In related news, an incorporated cell captive bill is now pending in the Vermont state Legislature. Perhaps they were inspired by Montana.

The long slog continues in South Carolina to push through captive legislation dealing with incorporated cell captives and other updates to the statute there. The outcome still remains uncertain but headwinds seem to prevail.

Rounding out our domicile legislative round-up, a captive bill has been introduced in the Tennessee Legislature that was put together by taking the best provisions from captive laws in multiple domiciles. It’s too early to say whether the legislation will pass this year, but if it does Tennessee is sure to attract national attention.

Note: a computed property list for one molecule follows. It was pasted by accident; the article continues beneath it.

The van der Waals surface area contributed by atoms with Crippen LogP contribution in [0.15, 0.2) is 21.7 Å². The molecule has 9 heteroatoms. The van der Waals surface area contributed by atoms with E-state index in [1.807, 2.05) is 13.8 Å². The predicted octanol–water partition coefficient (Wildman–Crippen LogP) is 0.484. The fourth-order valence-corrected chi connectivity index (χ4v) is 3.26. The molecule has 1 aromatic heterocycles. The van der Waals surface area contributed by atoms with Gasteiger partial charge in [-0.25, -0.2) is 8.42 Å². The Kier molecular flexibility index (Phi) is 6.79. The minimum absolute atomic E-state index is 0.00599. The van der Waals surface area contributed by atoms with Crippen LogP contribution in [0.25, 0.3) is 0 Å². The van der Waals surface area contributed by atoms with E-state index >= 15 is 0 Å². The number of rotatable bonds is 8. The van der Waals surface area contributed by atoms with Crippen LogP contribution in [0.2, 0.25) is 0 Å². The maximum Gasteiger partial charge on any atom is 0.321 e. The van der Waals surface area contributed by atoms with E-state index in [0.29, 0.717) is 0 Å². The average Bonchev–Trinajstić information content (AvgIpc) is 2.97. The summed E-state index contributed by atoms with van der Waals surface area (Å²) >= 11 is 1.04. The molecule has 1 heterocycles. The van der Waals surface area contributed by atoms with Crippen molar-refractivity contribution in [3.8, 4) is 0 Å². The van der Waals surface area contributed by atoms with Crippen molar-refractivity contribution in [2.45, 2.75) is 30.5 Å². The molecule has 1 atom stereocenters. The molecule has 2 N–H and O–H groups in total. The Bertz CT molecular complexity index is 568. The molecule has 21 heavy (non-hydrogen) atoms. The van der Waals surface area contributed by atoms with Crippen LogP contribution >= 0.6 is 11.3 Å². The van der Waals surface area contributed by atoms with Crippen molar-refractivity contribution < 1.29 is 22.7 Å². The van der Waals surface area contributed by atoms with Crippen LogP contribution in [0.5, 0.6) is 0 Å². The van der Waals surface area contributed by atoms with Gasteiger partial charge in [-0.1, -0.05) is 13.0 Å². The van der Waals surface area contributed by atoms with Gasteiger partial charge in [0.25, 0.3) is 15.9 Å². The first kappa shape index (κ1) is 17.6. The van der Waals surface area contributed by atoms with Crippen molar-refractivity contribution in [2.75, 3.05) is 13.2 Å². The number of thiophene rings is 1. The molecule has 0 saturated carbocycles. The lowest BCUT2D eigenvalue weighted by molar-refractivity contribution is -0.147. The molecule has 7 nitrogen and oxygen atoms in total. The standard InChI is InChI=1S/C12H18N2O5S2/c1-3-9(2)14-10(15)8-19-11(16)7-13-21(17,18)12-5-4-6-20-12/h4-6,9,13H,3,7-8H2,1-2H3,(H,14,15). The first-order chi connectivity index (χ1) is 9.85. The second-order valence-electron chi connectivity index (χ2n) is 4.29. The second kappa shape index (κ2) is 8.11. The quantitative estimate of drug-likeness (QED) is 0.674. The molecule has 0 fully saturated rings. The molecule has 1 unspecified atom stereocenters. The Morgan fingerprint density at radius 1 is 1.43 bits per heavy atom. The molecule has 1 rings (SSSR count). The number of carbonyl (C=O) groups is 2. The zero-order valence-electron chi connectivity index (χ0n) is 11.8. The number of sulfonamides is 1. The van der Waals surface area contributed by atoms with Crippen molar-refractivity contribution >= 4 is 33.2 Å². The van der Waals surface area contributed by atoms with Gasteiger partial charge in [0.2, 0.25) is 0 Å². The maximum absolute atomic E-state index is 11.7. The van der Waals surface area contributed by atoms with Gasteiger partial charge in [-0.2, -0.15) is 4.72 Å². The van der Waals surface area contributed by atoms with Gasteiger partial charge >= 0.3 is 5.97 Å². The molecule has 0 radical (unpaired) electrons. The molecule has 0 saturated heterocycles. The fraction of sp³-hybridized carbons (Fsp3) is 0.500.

A new era of captive regulatory structures seems to be emerging across the country. Will our industry’s “big thinkers” be up to the challenge on delivering the next generation of innovative ART programs to prove the potential is real?

Thursday, March 3, 2011

Digesting Health Care Reform

So we hurry up and wait.

That is perhaps the most apt description of how self-insured employers and their business partners have adapted to the new health care law and the ongoing reform process it has triggered.

For obvious reasons, we saw a flurry of activity immediately after the passage of PPACA to first determine what was actually in the legislation and then to move forward with compliance planning. This stage seems to have largely passed and now we are in an extended waiting period until 2014, which is when the health insurance exchanges are scheduled to come on-line and the next wave of regulatory requirements, such as the employer mandate, are upon us.

With that timeline framed, let’s take a look at where things stand today and possible legislative/regulatory developments over the next three years.